• If the child is unconscious but the airway is clear, breathing & circulation are normal, place on his/her side until you get to the hospital.


FIRES & BURNS: Home fires and burns claim thousands of lives a year, making it the third-leading cause of accidental home injury deaths. Have plenty of working smoke alarms in the building and hold fire drills with your household twice a year so that everyone knows what to do if there’s a fire.



  • For adults, never hold a hot drink/food and a child at the same time.
  • Ensure proper fence or door is installed at the entrance of kitchen to keep small children out. Keep closed at all times. Instruct children not to go into kitchen.
  • While cooking, pay extra attention to the stove fire and the cooking utensils. Turn the pot handle away from the front, and close to the wall.
  • Keep flammable objects and liquids away from the stove.


First Aid:

  • Rinse the injury site with cold tap water for about 10 minutes. If the child feels chilled, stop rinsing.
  • Cover the injury site with sterile gauze. Don’t burst any blisters. Dress with bandages.
  • Never apply liniment or other cream or ointment on the injured sites.
  • Do not tear off any burned clothing that sticks on the injured site.


CHOKING: Airway obstruction—which includes choking, suffocation, and strangulation—claims about 1,000 lives a year. It is the fourth-leading cause of accidental home injury deaths and a particular concern for young children.


  • Choose toys appropriate to the age of children. Avoid toys with detachable small parts.
  • Do not give children less than 3 years old small hard foods e.g. groundnuts, sweets.
  • Ensure small objects are kept out of reach of children.
  • Pull cords on curtains and blinds should be kept short and out of reach of children.
  • Strings and plastic bags should be kept out of reach of children.


First Aid:

  • Do not panic. Call for help immediately.
  • If the Child Is Unconscious: Start CPR (Cardiopulmonary Resuscitation)
  • Move the child to the floor and start CPR. Take the object out of his mouth only if you can see it.

For a Child Younger Than 1 Year Who Is Conscious but Not Breathing:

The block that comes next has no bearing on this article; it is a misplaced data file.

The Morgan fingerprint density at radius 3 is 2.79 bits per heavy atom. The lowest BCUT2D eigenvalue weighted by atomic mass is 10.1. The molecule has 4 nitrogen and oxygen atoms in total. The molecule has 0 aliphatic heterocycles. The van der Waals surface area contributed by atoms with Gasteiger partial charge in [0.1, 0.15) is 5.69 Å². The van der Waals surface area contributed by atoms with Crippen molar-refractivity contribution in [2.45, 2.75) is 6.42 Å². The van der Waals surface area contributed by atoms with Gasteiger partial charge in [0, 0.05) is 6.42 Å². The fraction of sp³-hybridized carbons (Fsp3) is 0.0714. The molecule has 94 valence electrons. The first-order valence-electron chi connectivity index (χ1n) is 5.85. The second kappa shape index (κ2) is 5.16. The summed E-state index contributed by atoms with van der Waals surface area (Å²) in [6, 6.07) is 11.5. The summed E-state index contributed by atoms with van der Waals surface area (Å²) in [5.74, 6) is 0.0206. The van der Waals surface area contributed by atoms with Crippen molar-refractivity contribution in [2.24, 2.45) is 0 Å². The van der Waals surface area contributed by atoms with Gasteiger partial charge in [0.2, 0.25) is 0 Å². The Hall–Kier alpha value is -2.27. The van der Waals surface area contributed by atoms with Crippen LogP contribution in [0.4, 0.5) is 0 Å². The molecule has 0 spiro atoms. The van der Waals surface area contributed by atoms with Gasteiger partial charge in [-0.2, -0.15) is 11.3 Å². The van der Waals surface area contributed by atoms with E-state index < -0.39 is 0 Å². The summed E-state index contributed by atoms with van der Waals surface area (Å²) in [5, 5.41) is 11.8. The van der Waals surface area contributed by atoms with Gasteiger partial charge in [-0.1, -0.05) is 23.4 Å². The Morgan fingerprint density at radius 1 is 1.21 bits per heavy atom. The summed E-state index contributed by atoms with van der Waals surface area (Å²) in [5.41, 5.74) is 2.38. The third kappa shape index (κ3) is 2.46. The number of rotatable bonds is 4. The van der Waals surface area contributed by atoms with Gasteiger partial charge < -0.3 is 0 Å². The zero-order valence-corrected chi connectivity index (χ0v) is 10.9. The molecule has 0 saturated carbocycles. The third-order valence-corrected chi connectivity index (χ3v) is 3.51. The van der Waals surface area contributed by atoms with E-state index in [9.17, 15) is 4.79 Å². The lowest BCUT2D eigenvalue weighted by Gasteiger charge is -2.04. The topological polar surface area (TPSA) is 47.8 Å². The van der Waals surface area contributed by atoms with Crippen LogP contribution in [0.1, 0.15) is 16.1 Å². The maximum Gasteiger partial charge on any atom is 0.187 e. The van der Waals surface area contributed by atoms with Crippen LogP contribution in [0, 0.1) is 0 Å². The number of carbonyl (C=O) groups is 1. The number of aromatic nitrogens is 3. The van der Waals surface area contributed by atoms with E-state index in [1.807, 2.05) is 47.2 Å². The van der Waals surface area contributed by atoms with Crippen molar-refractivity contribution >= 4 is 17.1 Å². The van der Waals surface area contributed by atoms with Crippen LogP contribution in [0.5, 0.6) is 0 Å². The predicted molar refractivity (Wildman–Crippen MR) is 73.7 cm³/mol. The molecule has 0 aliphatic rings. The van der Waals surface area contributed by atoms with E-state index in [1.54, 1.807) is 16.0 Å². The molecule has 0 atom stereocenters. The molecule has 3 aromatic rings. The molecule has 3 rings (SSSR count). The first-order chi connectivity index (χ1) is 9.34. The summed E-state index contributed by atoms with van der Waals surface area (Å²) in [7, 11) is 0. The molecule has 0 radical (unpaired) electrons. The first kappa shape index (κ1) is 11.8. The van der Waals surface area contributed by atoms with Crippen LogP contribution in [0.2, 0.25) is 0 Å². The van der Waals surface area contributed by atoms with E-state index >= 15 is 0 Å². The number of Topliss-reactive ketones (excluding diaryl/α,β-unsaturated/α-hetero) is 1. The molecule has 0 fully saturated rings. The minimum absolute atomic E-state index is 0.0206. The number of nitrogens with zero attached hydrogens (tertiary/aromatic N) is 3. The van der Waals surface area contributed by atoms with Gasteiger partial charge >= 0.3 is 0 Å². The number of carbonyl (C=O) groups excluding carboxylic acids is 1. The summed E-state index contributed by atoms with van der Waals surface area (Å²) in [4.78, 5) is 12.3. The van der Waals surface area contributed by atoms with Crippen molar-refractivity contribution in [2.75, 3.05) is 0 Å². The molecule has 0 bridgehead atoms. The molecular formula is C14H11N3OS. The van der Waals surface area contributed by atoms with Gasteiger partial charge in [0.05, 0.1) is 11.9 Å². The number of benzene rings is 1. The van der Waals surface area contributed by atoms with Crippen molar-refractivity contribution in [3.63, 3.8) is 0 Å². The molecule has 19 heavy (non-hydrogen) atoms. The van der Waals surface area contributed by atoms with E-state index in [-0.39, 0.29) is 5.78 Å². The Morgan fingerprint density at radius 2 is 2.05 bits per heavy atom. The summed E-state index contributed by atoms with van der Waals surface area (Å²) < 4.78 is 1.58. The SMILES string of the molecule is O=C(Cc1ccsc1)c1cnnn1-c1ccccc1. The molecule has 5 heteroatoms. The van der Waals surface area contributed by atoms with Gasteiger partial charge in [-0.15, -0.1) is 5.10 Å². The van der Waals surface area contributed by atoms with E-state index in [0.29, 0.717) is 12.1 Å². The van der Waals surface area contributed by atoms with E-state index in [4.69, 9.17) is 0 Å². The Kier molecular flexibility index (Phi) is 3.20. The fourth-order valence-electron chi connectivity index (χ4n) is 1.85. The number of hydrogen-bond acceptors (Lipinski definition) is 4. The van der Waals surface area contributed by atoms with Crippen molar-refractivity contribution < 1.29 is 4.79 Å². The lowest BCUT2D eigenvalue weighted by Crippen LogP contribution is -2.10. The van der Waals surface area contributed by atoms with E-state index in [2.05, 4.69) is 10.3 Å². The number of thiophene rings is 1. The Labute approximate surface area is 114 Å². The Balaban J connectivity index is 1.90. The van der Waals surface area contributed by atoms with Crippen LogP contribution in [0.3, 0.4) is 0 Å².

1. Get the Child into Position .Hold the child face down on your forearm, supported by your thigh. Keep the child’s torso higher than the head.
  2. Give Forceful Blows – use the heel of your free hand to thump the child in between the shoulder blades up to five times.
  3. Turn the Child Over – Turn the child face up, and keep supporting the head and neck. If the object is not out yet, go to step 4.
  4. Press the Chest. Place the child on a firm surface, which may still be your forearm. Put two or three fingers in the center of the child’s breastbone and push quickly up to five times.
  5. Repeat the back thumping and chest pushes until the object comes out or the child loses consciousness.

Here’s a link to a video demonstration. https://youtu.be/9xVVcQPAyys


DROWNING: Drowning and submersions in water account for some 800 deaths a year. Again, water can be a particular threat to children. A very young child can drown in as little as an inch or two or water.


  • Supervise young children in bathtubs.
  • Always watch young children while they are swimming or playing in or around water.
  • Teach your children to swim and about water and pool safety rules.


First Aid:

  • Do not panic. Call for help immediately.
  • Examine the child for breathing. If not breathing, start CPR immediately


Remember that by keeping a clear head and staying calm, you can be the difference between life and death for someone who has been injured at home or on the road.


Tune in at 2:30pm on Channels TV Today for more on avoiding unintentional home injuries.